Female senators ask U.S. women’s soccer team to meet
WASHINGTON ― All 25 female senators on Wednesday invited the U.S. women’s national soccer team to meet with them to talk about “challenges women face on and off the field,” which presumably includes the players’ high-profile fight for equal pay.
“In honor of your accomplishments, in recognition of your victory, and in acknowledgement of the work still before us, the bipartisan women of the Senate look forward to seeing you during your visit to the Capitol,” reads a letter to the team’s head coach, Jill Ellis, along with team captains Carli Lloyd, Megan Rapinoe and Alex Morgan.
Shaheen’s office said the letter was delivered Thursday morning.
Fresh of their fourth World Cup victory, the U.S. women’s national soccer team has already accepted invitations to the Capitol by Rep. Alexandria Ocasio-Cortez (D-N.Y.) and Senate Minority Leader Chuck Schumer (D-N.Y.). Female senators are hoping to meet with them at a time when 28 members of the team are suing the U.S. Soccer Federation claiming “institutionalized gender discrimination,” a violation of the Equal Pay Act and the Civil Rights Act.
Female soccer players’ base salary is roughly $30,000 less than their male counterparts at U.S. Soccer. And there’s a massive gap between women’s and men’s World Cup bonuses. U.S. Soccer awarded the men’s team a $5.4 million bonus after it lost in the round of 16 at the 2014 World Cup. It awarded the women’s team $1.7 million when it won the entire 2015 tournament.
The pay disparities remain despite U.S. women’s soccer games generating more total revenue than U.S. men’s games for the last three years. They’re getting more eyeballs too: The 2015 Women’s World Cup final had more views than any soccer match in U.S. history, men’s or women’s.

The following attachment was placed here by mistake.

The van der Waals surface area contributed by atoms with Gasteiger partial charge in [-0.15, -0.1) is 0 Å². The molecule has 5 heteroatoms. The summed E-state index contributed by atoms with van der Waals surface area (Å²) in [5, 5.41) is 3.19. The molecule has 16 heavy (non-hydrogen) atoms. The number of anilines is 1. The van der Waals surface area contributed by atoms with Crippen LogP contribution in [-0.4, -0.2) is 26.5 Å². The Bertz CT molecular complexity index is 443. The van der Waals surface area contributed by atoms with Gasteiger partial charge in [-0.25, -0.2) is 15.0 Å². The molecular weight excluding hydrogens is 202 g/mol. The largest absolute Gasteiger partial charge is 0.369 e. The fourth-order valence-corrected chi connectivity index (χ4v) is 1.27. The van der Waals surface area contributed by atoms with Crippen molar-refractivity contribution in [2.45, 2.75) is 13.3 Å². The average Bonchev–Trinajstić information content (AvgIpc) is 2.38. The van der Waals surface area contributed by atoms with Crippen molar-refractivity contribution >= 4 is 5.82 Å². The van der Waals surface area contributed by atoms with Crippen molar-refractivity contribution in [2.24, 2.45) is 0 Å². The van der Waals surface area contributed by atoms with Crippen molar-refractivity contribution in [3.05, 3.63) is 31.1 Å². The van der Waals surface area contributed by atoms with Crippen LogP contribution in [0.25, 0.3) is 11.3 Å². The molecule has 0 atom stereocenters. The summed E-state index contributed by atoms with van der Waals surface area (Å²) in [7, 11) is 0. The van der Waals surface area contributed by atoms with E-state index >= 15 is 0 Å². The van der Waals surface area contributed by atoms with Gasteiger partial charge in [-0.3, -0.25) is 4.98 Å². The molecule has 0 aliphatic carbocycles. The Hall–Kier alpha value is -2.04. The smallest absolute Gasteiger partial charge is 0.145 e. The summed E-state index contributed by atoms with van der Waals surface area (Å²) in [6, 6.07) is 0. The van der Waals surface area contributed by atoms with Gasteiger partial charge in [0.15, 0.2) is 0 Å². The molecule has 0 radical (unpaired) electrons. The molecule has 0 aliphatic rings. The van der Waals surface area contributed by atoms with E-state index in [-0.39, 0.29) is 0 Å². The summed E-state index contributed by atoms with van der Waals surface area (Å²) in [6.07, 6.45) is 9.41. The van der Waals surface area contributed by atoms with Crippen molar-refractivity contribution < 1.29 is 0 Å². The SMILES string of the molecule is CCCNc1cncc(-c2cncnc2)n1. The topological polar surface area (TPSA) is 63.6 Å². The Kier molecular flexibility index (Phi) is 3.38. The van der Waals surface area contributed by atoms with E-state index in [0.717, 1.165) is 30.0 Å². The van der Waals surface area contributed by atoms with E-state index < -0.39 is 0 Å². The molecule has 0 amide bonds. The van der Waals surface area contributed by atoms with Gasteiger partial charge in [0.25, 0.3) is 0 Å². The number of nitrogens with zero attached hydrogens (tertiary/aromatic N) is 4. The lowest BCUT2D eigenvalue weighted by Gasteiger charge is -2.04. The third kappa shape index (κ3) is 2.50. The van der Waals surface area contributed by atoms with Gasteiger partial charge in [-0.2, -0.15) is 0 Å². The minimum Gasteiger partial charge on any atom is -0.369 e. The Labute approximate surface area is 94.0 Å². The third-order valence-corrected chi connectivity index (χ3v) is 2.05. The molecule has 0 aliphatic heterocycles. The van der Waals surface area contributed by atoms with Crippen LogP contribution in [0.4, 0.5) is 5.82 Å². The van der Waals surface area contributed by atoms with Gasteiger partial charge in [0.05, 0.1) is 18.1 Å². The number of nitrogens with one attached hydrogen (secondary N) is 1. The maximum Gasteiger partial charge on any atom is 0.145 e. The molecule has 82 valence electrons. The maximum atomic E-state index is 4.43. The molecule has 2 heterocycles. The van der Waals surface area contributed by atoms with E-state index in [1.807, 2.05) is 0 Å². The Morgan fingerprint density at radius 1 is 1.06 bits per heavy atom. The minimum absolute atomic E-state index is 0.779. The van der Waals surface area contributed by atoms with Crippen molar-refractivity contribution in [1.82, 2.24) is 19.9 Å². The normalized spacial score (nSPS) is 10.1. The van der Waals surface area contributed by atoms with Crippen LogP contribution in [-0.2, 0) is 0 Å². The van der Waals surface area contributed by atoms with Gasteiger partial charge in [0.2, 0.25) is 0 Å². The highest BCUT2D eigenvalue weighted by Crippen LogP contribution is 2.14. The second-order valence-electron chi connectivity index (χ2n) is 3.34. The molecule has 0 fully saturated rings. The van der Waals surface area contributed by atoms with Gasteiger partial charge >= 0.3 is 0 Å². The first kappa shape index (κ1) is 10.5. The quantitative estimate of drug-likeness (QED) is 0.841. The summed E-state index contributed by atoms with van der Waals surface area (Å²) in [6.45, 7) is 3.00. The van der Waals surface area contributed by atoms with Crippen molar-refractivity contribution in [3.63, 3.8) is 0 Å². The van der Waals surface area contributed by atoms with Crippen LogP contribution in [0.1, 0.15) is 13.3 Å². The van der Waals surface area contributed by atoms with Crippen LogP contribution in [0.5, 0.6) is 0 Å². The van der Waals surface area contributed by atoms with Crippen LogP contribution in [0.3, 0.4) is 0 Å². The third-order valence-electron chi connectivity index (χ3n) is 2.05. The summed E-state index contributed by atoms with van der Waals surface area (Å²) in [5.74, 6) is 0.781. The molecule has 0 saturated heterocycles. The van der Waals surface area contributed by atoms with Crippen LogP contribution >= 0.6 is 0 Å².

U.S. viewers tuned into this year’s Women’s World Cup in record numbers. Last week, Nike announced that the U.S. women’s team’s jersey is now the highest-selling soccer jersey ever sold on its website in one season.
U.S. Soccer has used several arguments to defend its pay structure, like the fact that FIFA, the international soccer governing body, offers more prize money for men’s competitions, which is true and mostly outside U.S. Soccer’s control. But there are factors within U.S. Soccer’s control: The revenues are there. It’s sitting on a budget surplus of $150 million. It could use at least some of that to pay female players more and grow the business. It is choosing not to.
Democratic lawmakers have been trying to channel the excitement of the U.S. women’s national team’s success ― and the anger over their unequal pay ― into pressuring U.S. Soccer to make changes.
More than 50 members of Congress wrote to U.S. Soccer last week demanding to know why, despite all their success, female players are still receiving inferior wages, working conditions and investment. Sen. Joe Manchin (D-W.Va.) introduced legislation on Tuesday that would cut off all federal funding for the men’s 2026 World Cup, which the U.S. is co-hosting, until U.S. Soccer agrees to provide equal pay to the U.S. women’s and men’s teams.